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China > General information > Online travel guide > Culinary experiences not to miss in China

Culinary Experiences Not to Miss 

 

African Chicken – this very un-Chinese sounding spicy dish has its roots in the Portuguese trade routes of yesteryear and can be enjoyed throughout Macau. 

 

Beggar’s Chicken (jiaohuaji) – this delicious eastern dish allegedly first came into being when a beggar who had no cooking utensils was given a chicken and ingeniously packed mud around the bird to cook it in his fire. To his surprise this method not only cooked the chicken perfectly, but also removed the feathers when the baked mud casing was cracked open. 

Beijing
duck (beijing kaoya) – crispy oven-roasted duck in wafer-thin pancakes with spring onions and plum sauce is the dish to try in the capital. 

 

Caramelized Apples (basi pinguo) – other than seasonal fresh fruit, desserts aren’t that common in Chinese restaurants and this dish of sliced apples coated in caramelized sugar makes for a wonderfully sweet change. 

 

Mapo Tofu (mapo dofu) – the spiciest tofu Szechuan has to offer.  Crossing the Bridge Noodles (guoqiaomian) – a kind of miniature one-person hotpot, this Yunnanese dish was supposedly devised by a Qing scholar’s wife in order to keep his food warm when she carried it out to his place of study, by covering it in a layer of insulating oil. 

 

Dim Sum (dian xin) – the archetypal Cantonese breakfast made up of dozens of miniature taste sensations (see The Four Major Styles, Southern, above).  Drunken Prawns (zuixia) – prawns marinated in alcohol. 

 

Dumpling Banquet (jiaozi yanhui) – a northern specialty with innumerable elaborate stuffed parcels, generally served in fine surroundings.  Fish-flavored Pork (yuxiang rousi) a spicy Szechuanese dish with sauce that supposedly imitates the taste of fish.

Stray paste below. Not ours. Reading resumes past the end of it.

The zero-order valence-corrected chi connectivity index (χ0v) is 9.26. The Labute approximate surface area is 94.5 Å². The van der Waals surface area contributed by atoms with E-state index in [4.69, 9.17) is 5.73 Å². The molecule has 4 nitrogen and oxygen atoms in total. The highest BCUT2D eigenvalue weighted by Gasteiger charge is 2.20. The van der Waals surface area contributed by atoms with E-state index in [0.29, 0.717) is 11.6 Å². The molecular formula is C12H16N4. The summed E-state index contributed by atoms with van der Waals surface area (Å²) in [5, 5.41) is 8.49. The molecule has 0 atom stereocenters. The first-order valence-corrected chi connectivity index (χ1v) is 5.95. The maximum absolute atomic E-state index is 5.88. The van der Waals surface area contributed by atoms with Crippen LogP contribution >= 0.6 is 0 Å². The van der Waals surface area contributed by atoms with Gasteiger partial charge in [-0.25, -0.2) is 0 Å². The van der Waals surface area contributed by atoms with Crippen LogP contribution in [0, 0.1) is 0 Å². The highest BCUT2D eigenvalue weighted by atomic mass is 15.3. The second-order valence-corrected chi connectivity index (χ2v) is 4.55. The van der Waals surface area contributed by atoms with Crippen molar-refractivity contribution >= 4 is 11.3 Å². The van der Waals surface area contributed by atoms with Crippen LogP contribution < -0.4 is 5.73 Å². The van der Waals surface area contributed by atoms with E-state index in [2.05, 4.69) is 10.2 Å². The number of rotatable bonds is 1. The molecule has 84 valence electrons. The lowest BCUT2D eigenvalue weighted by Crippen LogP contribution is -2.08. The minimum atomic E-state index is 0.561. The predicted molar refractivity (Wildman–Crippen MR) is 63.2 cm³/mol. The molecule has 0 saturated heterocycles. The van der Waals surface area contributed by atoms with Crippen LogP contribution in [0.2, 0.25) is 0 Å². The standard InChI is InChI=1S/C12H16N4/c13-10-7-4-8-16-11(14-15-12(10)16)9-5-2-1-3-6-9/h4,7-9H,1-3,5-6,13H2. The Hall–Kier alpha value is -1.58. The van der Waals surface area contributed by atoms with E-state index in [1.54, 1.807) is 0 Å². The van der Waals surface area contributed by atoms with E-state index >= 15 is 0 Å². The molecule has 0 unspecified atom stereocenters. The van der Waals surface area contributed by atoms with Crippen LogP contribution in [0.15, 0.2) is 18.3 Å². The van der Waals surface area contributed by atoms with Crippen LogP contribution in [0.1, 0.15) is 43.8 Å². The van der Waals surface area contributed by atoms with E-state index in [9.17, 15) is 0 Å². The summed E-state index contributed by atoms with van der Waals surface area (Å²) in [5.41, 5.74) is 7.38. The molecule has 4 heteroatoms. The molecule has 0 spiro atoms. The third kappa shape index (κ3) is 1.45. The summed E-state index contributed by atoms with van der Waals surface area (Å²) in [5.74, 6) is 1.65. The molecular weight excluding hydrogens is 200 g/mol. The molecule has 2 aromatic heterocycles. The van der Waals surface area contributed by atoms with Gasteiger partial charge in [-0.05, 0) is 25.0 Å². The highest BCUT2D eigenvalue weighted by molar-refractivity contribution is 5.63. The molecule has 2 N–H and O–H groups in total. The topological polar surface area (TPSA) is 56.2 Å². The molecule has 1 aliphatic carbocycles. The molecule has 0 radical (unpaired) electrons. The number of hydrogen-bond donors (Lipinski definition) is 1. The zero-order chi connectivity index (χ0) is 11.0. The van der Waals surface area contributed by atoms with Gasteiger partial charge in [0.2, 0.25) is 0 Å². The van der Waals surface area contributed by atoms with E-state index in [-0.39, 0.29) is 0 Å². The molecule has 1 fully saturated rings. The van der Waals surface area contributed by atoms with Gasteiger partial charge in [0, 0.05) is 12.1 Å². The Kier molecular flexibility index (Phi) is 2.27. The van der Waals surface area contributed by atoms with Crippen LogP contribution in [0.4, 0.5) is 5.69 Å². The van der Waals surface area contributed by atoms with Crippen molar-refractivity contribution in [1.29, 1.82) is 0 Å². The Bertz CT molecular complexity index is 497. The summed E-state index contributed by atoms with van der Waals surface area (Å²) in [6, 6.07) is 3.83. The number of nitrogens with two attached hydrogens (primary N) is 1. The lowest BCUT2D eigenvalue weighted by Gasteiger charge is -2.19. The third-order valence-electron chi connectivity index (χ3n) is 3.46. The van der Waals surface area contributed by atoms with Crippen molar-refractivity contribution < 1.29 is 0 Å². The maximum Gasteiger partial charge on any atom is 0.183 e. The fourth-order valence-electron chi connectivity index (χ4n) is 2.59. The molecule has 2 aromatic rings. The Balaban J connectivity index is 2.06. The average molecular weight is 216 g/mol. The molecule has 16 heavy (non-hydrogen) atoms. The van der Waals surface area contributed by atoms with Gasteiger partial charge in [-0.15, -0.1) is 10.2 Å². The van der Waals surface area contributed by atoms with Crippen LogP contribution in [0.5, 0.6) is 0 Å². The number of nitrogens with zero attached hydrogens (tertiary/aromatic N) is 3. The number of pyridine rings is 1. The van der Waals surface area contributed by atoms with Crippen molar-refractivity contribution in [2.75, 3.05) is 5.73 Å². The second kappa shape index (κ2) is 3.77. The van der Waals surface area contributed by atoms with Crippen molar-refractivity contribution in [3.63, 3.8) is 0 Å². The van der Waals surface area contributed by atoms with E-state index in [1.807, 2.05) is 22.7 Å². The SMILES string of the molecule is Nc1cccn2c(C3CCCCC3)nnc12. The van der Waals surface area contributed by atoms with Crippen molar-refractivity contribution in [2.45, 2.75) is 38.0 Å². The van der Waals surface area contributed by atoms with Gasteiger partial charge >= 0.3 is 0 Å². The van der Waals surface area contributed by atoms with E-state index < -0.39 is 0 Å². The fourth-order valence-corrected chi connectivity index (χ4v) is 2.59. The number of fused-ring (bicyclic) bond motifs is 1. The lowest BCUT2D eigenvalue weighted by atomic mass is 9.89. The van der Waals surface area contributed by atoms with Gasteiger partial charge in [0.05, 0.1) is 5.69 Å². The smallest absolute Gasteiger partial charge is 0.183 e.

Gongbao Chicken (gongbao jiding) – this dish of diced chicken, peanuts (or cashews), chilies and flower peppers is at its hottest and best in Szechuan, but you’ll find versions of it in restaurants throughout the country.  

 

Hotpot (huoguo) – a bowl of bubbling broth (sometimes divided into a spicy half and a vegetable stock half, known as yuan-yuang huoguo) into which you dip wafer-thin strips of meat and assorted vegetables. This is my favourite meal to eat in a group and is popular throughout the country, particularly in Chongqing and Szechuan. 

 

Stretched Noodles (lamian) – this Hui (Muslim) dish is usually prepared with beef, chili, coriander and leek or spring onion and is to be enjoyed as much for its preparation as its consumption. The noodles are made by continually stretching the dough between the fingers with a wide sweeping motion of the arms. Seconds later the noodles will be dropped in to cook and just a few minutes 

after that you’ll be tucking into them. Around the country you’ll find clean, simple canteens offering a hearty bowl of beef stretched noodle soup for under a dollar, which can’t be beat on a cold winter’s day.  

 

Sweet and Sour Fish (tangcu yu) – the contrast between the two elemental flavors of this Cantonese dish has made it popular around the world, but you need to try it in southern China to experience 

the real deal.  

 

Yangshuo Beer Fish (yangshuo pijiu yu)  – the specialty dish of this rural region, Beer Fish lives up to its name and is cooked in the local brew, Liquan, until it is so succulent it falls off the bone. 


 

 Dishes For The Fearless

 

Scorpions on sticks


A host of seemingly unpalatable foods, including cow’s blood, chicken’s feet, duck’s tongue, rat, orpion, snake and shark’s fin, are eaten in China, particularly in the south.

The reason for the
amazing diversity of food consumed is partly rooted in Traditional Chinese Medicine, following beliefs about balancing the various elements of the body to improve health.

Thus, dog is seen as warming in the winter, cat is cooling in summer and snake offers male virility!  

 This variety is also partly borne of necessity many of the insects consumed today were initially eaten due to famine.

The purported health benefits do little to encourage most visitors to try such dishes,
but don’t worry about mistakenly being served them – they’re fairly easy to spot even on Chinese-only menus, as they tend to be the most expensive.

If you’re feeling adventurous, there are some tamer dishes to try which are still well out of the ordinary – try a green centered Thousand Year Old Egg (pidan), which has been preserved for months in straw and ash! 

Scorpions on sticks 

See also: 

Where to eat in China & How to order food
Drinks in China

 Eating and Drinking in China


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Culinary experiences not to miss in China